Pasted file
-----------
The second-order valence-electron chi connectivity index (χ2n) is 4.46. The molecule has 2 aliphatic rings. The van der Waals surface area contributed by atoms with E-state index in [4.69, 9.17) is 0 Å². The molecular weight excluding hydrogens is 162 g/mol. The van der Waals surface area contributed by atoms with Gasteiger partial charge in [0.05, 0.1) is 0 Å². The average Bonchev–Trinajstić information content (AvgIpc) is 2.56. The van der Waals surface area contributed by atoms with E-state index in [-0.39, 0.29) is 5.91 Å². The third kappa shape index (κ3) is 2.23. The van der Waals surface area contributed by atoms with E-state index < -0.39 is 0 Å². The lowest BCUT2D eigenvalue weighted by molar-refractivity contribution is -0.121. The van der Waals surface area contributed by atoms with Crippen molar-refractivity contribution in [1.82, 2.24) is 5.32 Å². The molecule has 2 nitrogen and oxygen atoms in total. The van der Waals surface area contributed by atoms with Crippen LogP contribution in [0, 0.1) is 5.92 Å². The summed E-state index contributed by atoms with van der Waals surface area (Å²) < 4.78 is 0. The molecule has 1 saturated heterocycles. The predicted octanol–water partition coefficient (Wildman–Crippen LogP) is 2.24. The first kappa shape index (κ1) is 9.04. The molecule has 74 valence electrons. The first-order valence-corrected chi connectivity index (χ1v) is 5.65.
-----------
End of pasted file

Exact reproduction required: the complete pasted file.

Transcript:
The second-order valence-electron chi connectivity index (χ2n) is 4.46. The molecule has 2 aliphatic rings. The van der Waals surface area contributed by atoms with E-state index in [4.69, 9.17) is 0 Å². The molecular weight excluding hydrogens is 162 g/mol. The van der Waals surface area contributed by atoms with Gasteiger partial charge in [0.05, 0.1) is 0 Å². The average Bonchev–Trinajstić information content (AvgIpc) is 2.56. The van der Waals surface area contributed by atoms with E-state index in [-0.39, 0.29) is 5.91 Å². The third kappa shape index (κ3) is 2.23. The van der Waals surface area contributed by atoms with E-state index < -0.39 is 0 Å². The lowest BCUT2D eigenvalue weighted by molar-refractivity contribution is -0.121. The van der Waals surface area contributed by atoms with Crippen molar-refractivity contribution in [1.82, 2.24) is 5.32 Å². The molecule has 2 nitrogen and oxygen atoms in total. The van der Waals surface area contributed by atoms with Crippen LogP contribution in [0, 0.1) is 5.92 Å². The summed E-state index contributed by atoms with van der Waals surface area (Å²) < 4.78 is 0. The molecule has 1 saturated heterocycles. The predicted octanol–water partition coefficient (Wildman–Crippen LogP) is 2.24. The first kappa shape index (κ1) is 9.04. The molecule has 74 valence electrons. The first-order valence-corrected chi connectivity index (χ1v) is 5.65.